Right: a rear view of St. John's House just before its demolition in 1958. A corner of Dee House may just be seen on the far left

In 1892, the Rev Scott, incumbent and historian of St. John's Church, reproduced a plan of the church, "taken from two plans of 1589 in the British Museum" which showed an even earlier building on the site, 'Mr Marbury's house', which may have been in existence as early as 1470 but was presumably destroyed during the siege, when the neighbouring St. John's churchyard was occupied by Parliamentary troops who set up a gun battery there on 20th September 1644.`

The occupants of St. John's House over the years were many and various. It is first mentioned in the will of former Mayor, City Recorder and Alderman, James Comberbach, builder of neighbouring Dee House, being referred to there as "newly erected". James Slaughter Esq took the lease in 1751 and passed it on to his daughter Elizabeth in 1789.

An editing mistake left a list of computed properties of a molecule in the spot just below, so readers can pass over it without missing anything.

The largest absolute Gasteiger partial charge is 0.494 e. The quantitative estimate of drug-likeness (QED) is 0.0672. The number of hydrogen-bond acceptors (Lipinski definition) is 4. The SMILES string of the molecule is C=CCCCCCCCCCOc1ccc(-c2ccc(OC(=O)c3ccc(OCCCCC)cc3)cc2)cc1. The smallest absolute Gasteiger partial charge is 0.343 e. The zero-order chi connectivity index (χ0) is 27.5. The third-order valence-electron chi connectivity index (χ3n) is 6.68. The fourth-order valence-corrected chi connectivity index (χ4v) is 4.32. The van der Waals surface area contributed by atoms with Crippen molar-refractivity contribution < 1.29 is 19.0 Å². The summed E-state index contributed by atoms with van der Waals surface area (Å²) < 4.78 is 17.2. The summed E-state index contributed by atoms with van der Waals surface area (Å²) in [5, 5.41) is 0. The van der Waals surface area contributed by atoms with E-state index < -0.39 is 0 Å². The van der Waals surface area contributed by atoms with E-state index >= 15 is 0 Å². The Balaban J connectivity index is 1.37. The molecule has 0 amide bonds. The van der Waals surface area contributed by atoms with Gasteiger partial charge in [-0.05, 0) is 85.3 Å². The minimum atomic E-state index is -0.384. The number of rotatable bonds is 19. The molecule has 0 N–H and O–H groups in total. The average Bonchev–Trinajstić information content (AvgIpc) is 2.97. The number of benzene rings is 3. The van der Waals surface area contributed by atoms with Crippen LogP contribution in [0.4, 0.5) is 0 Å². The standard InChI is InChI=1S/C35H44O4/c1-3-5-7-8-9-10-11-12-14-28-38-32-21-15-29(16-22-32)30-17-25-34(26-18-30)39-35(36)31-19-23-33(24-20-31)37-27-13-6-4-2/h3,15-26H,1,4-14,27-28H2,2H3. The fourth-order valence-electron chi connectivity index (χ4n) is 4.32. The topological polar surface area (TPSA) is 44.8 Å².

In 1811, documents refer to Indentures of lease and release between this Elizabeth and George Brook, "a Shropshire gentleman". This dealt with "All that capital messuage (dwelling house) with coach house, stables, garden, orchard, court yard etc... and all that cottage in the garden theretofore occupied by the widow Roden lately deceased, all which except the cottage, were in the occupation of John Nicolls and his undertenants".
George Brook remained until 1840 but the Census of the following year names Mrs Hannah Brook as the occupant, who is described as 'independent' with three children and eleven servants. Two years later, however, in 1842, George Brook, then described as "late of Chester" is party to an Indenture to convey St. John's House to Dr James st.john's house3Edwards. The money was out up by his father-in-law, Robert Main, who, in 1844, sold the property to Thomas Reed. Dr Edwards and his wife were, however, permitted to remain in occupancy during their joint lives. It was then briefly occupied by a Miss Giles and Miss Kerr.